It was indeed beyond imagination. The Lord handed over the Gouridas the Gita written with His own hand. From beginning to end it was written with pearl-like letters. The nectar of his winkless gaze is gathered in it. The compassion had incessantly flowed into it from the touch of his hand. It was sheer bliss to look at this writing, to hold it in one’s hand, to read it and to contemplate on it. It was a joy flowing from the absorption of consciousness.
Holding the Gita close to his heart, Gouridas returned to Ambika. How painstakingly must He have written it with His own hands, and yet he gave it to me so unhesitatingly. What meditation and worship would Gouridas do? He was pondering over the incident and was weeping. What love, what play! Gouridas could not fathom its vastness.

When the Lord came to Santipur after His Sannyas, Gouridas did not go to see him because of his hurt feelings. If Prabhu renounces the world in this way, how can we live then? With which shall we live? Prabhu’s elder brother Nityananda is already a Sannyasi. Prabhu is also on the same path. If the light of both the eyes is gone, how shall we spend our days in the darkness of the jungle?

Prabhu himself came to Gouridas’ house along with Nityananda. Gouridas wept and said: “I will not let you go again. Let both of you stay here as permanent captives. I shall serve you to my heart’s content.”

Prabhu smiled and said: “Do one thing. You shall serve our images.”

- Will the images be alive?
- Surely
- Can they sit with a squatting posture?
- Yes, of course.
- Do they take rice with their own hands?
- Yes, certainly. Let you do one thing. Bring a Neem tree from Navadweep and make images of our two brothers from its wood. We shall surely fulfil your wish.

Gouridas wiped his tears. He sent men to Navadweep who brought a neem tree from there. He made two wooden idols out of it – one of Nityananda and another of Gourhari. On the instructions of Sri Advaitadev, his son Achyutananda anointed both the idols with the ten-letter Gopal mantra and installed them. These were the first idols of Nitai-Gourhari. Gouridas was the first founder of serving and worshipping the dual idols.

Prabhu said: “Now feed the four of us.”

- Four of you?
- Yes, four of us. We two brothers, and the two idols. Make places for the four.
- Will these two idols also eat?
- Of course, otherwise, why will you believe in them?

With great joy Gouridas prepared many dishes. He placed four seats. Prabhu and Nityananda and their two idols partook of the food. There were no difference between the real persons and their idols. Prabhu said: “From among us, two will stay at Ambika and two will go to Nilachal. We stay back with you and your wish is also fulfilled.”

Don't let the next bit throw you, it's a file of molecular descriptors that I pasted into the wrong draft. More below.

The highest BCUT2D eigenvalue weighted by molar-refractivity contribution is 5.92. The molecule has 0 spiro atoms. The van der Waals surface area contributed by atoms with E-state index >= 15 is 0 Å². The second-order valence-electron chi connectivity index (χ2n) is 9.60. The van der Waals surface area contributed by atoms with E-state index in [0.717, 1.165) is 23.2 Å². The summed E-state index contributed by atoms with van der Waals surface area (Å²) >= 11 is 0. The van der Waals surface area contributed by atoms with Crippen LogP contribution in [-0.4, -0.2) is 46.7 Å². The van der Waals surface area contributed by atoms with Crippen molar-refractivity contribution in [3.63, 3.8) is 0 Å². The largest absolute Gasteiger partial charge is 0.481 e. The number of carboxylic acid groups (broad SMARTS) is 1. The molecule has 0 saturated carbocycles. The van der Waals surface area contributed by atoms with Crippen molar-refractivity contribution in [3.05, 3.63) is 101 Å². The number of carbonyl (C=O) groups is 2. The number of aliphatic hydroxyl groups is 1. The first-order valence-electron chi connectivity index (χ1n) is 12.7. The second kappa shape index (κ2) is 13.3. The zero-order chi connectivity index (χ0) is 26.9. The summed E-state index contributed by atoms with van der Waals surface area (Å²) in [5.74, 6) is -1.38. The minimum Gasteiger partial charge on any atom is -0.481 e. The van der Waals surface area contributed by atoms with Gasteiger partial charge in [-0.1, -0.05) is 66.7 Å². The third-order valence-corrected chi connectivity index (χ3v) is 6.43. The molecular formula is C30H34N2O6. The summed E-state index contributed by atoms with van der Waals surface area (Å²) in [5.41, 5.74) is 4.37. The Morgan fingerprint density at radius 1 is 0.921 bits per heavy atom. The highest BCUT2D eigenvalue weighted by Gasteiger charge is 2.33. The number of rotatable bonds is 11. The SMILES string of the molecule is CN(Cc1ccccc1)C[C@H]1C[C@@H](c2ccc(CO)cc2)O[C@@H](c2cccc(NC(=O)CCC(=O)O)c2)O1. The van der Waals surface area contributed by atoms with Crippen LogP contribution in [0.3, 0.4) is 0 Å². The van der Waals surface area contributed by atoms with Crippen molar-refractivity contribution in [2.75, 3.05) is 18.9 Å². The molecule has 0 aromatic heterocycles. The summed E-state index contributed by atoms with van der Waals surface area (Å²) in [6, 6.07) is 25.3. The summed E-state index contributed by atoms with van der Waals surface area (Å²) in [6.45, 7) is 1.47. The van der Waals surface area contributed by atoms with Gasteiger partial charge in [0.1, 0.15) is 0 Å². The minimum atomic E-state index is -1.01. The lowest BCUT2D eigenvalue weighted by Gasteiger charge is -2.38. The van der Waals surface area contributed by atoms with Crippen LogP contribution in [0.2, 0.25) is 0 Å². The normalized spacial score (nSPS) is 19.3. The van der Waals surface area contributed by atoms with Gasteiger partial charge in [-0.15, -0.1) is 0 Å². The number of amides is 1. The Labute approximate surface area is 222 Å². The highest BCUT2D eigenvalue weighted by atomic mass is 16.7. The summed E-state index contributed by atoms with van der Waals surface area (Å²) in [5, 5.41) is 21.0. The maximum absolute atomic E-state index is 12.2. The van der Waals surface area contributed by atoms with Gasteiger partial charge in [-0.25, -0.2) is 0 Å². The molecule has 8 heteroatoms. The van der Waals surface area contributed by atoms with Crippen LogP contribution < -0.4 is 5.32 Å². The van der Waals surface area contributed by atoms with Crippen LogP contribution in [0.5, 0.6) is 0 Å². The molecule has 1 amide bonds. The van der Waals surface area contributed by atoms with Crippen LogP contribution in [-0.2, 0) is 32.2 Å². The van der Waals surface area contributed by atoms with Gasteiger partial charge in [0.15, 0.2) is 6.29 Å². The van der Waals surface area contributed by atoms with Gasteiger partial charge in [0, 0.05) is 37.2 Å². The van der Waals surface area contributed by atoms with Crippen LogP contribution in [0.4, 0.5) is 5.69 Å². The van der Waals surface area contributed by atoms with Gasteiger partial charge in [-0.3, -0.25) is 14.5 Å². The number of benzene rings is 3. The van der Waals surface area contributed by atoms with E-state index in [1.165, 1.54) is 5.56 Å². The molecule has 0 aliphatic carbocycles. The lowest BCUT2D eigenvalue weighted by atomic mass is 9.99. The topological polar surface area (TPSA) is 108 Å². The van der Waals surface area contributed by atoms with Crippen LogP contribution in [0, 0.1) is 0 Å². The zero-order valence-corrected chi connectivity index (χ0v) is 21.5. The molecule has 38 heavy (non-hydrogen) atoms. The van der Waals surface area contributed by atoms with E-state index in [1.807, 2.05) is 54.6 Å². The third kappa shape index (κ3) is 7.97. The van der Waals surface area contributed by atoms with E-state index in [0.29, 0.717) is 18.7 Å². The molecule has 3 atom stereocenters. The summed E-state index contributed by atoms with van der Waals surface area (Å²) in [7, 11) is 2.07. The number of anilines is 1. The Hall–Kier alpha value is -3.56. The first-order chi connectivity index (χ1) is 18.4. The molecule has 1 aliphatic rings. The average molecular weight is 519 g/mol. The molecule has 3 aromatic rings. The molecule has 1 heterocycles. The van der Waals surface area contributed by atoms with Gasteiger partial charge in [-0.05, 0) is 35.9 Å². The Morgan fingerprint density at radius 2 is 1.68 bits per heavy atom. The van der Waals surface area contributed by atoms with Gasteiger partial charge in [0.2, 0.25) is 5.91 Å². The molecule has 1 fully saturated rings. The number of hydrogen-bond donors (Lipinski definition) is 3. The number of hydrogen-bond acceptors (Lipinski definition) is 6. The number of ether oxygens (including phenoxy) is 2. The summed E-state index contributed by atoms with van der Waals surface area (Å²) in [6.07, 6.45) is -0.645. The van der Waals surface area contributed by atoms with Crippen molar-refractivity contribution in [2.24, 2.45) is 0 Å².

Gouridas installed the idols of Gour-Nitai. Now there was the need of a sincere and competent devotee who would undertake the regular service and worship of the idols. In search of such a person Gouridas approached Gadadhar and said : “I have come to beg one thing from you”. Gadadhar looked at his face and said : “I have nothing that I cannot give to you.” Gouridas said: “Please, give your Hridayananda to me.”

Madhab Misra, known for his virtues lived at Bharatpur in the district of Murshidabad. He had two sons, Gadadhar and Kasinath. Kasinath had two sons, Nayananda and Hridayananda. This Gadadhar was one of Mahaprabhu’s close companions. He became known as Gadadhar Pundit, Gadadhar nurtured Hridayananda, gave him education and initiation. Hridaynanda was Gadadhar’s attendant, as well as his student. Gadadhar handed over this Hridayananda to Gouridas. Gouridas gave mantradiksha (initiation with Bijmantra) and appointed him to serve the idols.

There would be a great celebration on the occasion of Mahaprabhu’s birthday. Gouridas went out to beg. He had asked Hridayananda to serve and worship properly. “I shall come back at proper time.” But how was it? There was no news about Gouridas after he had left. If invitation letters were not immediately sent to the Mohants how could they be present on the fixed date? There was lot of related work unfinished. Hridayananda had completed all the arrangements before his Guru returned.

Gouridas returned just the day before the celebration. “Seeing your delay, I have myself completed all the arrangements,” said Hridayananda with some satisfaction. Gouridas did not bless him. Rather, he became angry and asked: “What is the meaning of your independent action without my permission?” Hridayananda fell dumb. “Since you have gone over me and thus have disregarded me, you have no longer a place here. Go somewhere else,” ordered Gouridas.

Hridayananda obeyed Guru’s order with bowed head and with a heavy heart. He took shelter under a tree on the bank of the Ganga.

Gouridas himself started the celebration at the ashram. People were gradually assembling at the ashram on getting the invitation from Hridayananda. One person was coming with huge offerings for the Lord. Seeing Hridayananda by the side of the Ganga he asked the bearers to stop. Hridayananda said, “The celebration is going on at the ashram, not here. Please, take these things to the ashram.”